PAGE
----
Most of recent software development approaches bring code closer to business. According to Agile we should write software with customer collaboration, responding to changes and constantly delivering business value.
Lean is all about creating a flow of business value and removing waste. Even Domain-Driven Design advocates having an ubiquitous language between programmers and business people.
It’s interesting how most of state-of-art approaches to software development are focusing on business, programming itself is still seen by many as a completely technical discipline. In my point of view it’s time for this to change.
Here are some examples of useful things I believe all programmers should be concerned about these days:
- Understanding the company’s vision and the business model where your software is supposed to fit;
- Knowing how to estimate and prioritise work based on criterion like return of investment (ROI) or competitive advantage;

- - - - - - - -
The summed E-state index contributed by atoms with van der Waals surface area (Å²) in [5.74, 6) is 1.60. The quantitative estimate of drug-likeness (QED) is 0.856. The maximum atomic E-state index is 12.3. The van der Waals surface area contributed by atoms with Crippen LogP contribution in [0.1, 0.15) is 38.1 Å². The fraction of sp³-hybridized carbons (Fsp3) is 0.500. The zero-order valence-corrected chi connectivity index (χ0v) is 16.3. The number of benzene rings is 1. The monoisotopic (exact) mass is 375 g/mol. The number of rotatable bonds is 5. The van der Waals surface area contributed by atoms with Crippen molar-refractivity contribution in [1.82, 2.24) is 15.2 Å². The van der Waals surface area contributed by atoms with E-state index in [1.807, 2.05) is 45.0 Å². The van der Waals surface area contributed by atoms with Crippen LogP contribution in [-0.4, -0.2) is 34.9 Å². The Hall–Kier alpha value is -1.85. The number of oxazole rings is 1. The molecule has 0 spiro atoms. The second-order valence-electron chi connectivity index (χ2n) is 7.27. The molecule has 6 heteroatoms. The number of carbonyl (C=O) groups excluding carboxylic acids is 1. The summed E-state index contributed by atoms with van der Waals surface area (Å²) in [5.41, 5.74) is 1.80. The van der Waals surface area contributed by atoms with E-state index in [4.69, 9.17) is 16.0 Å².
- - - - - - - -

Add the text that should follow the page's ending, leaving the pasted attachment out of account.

- Learning about the business domain and becoming an expert in it;
- Questioning the business value of features before start coding;
- Being able to collaborate with whoever is envisioning the solution you’re creating;
All these skills represent a new challenge for programmers, and learning some of them can be more helpful than hacking the last open source framework out there.
The best programmers I’ve been in touch with lately seem to understand that and can explain not only how good their code is but how their organisations are taking advantage of their tricks.